The health benefits of oats and oatmeal include, but are not restricted to, blood pressure regulation and prevention or control of Type 2 diabetes. Additionally, feeding oats to infants under six months of age can help reduce the risk of childhood asthma. Oats are frequently combined with other grains, such as wheat. As a result, people with gluten allergies or celiac disease should only buy oats that have been certified as pure.
A diet consisting of chia seeds ensures improved blood sugar control and an increased fibre intake. Originating from Mexico and Guatemala, these seeds are fantastic high protein vegetarian foods. A 100-gram serving of chia seeds contains 16.5 grams of protein and 34.4 grams of fibre. They also have high Omega-3 contents that promote good heart health ans therefore, they are a valuable addition to high protein vegetarian diet for weight loss.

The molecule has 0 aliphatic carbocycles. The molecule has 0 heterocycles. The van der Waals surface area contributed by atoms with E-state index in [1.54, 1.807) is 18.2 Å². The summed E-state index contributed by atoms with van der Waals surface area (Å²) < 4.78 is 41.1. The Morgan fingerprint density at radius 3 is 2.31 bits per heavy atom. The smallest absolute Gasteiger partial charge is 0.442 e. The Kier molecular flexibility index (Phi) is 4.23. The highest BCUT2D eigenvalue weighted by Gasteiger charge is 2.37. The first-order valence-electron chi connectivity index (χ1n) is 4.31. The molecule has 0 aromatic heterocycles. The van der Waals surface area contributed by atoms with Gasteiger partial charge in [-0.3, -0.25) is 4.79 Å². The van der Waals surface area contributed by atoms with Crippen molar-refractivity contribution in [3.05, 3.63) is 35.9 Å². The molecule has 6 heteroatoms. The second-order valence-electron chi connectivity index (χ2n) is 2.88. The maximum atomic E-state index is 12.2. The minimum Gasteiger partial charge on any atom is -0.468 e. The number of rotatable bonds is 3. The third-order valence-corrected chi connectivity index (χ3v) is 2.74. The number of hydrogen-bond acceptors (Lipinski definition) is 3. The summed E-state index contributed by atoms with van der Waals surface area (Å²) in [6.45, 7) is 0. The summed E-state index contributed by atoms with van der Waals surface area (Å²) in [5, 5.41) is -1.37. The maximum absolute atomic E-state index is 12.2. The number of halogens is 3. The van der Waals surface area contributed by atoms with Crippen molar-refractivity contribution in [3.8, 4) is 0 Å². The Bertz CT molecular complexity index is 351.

Depending on the variety, a 100-gram serving of nuts contains 15 to 20 grams of protein (depending on the nut variety). Apart from being nutrient-dense, nuts are also known to have anti-inflammatory properties. Nuts also aid in blood pressure control, lowering cholesterol levels and reducing the risk of cardiac arrest or strokes. Raw and unprocessed nuts contain higher nutrients than cooked or processed alternatives.
While these protein-rich foods can keep your hunger and appetite in control, they also help prevent or control chronic ailments. Therefore, whether you are a fitness enthusiast or someone looking to take small steps towards good health, these high-protein vegan foods can add to the total nutritional intake of your diet.